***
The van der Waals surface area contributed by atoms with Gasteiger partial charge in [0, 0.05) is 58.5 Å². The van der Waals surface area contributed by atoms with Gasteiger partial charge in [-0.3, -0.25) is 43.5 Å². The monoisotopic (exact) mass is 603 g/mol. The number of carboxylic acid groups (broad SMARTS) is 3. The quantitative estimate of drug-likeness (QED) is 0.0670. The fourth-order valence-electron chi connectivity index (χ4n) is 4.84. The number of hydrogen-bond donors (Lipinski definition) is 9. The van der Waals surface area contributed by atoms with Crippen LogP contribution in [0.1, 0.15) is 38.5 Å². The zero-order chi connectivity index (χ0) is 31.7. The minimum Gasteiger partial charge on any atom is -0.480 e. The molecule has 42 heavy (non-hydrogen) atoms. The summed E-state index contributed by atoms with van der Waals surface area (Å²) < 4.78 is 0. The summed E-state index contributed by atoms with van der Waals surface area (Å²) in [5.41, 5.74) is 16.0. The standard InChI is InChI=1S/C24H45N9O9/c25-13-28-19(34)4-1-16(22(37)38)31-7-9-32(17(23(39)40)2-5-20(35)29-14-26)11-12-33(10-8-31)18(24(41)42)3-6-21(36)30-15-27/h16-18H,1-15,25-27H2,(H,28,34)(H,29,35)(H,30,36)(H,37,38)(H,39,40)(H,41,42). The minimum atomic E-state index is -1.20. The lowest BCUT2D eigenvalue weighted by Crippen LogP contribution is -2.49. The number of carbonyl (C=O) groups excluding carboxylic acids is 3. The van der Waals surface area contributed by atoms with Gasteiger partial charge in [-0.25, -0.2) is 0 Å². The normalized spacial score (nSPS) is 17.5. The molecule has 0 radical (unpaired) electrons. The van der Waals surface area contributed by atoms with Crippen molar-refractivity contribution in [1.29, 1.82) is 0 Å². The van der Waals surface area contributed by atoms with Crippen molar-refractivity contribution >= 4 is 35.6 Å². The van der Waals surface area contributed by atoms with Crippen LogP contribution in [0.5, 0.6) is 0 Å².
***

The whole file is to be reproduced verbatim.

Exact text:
The van der Waals surface area contributed by atoms with Gasteiger partial charge in [0, 0.05) is 58.5 Å². The van der Waals surface area contributed by atoms with Gasteiger partial charge in [-0.3, -0.25) is 43.5 Å². The monoisotopic (exact) mass is 603 g/mol. The number of carboxylic acid groups (broad SMARTS) is 3. The quantitative estimate of drug-likeness (QED) is 0.0670. The fourth-order valence-electron chi connectivity index (χ4n) is 4.84. The number of hydrogen-bond donors (Lipinski definition) is 9. The van der Waals surface area contributed by atoms with Crippen LogP contribution in [0.1, 0.15) is 38.5 Å². The zero-order chi connectivity index (χ0) is 31.7. The minimum Gasteiger partial charge on any atom is -0.480 e. The molecule has 42 heavy (non-hydrogen) atoms. The summed E-state index contributed by atoms with van der Waals surface area (Å²) < 4.78 is 0. The summed E-state index contributed by atoms with van der Waals surface area (Å²) in [5.41, 5.74) is 16.0. The standard InChI is InChI=1S/C24H45N9O9/c25-13-28-19(34)4-1-16(22(37)38)31-7-9-32(17(23(39)40)2-5-20(35)29-14-26)11-12-33(10-8-31)18(24(41)42)3-6-21(36)30-15-27/h16-18H,1-15,25-27H2,(H,28,34)(H,29,35)(H,30,36)(H,37,38)(H,39,40)(H,41,42). The minimum atomic E-state index is -1.20. The lowest BCUT2D eigenvalue weighted by Crippen LogP contribution is -2.49. The number of carbonyl (C=O) groups excluding carboxylic acids is 3. The van der Waals surface area contributed by atoms with Gasteiger partial charge in [-0.25, -0.2) is 0 Å². The normalized spacial score (nSPS) is 17.5. The molecule has 0 radical (unpaired) electrons. The van der Waals surface area contributed by atoms with Crippen molar-refractivity contribution in [1.29, 1.82) is 0 Å². The van der Waals surface area contributed by atoms with Crippen molar-refractivity contribution >= 4 is 35.6 Å². The van der Waals surface area contributed by atoms with Crippen LogP contribution in [0.5, 0.6) is 0 Å².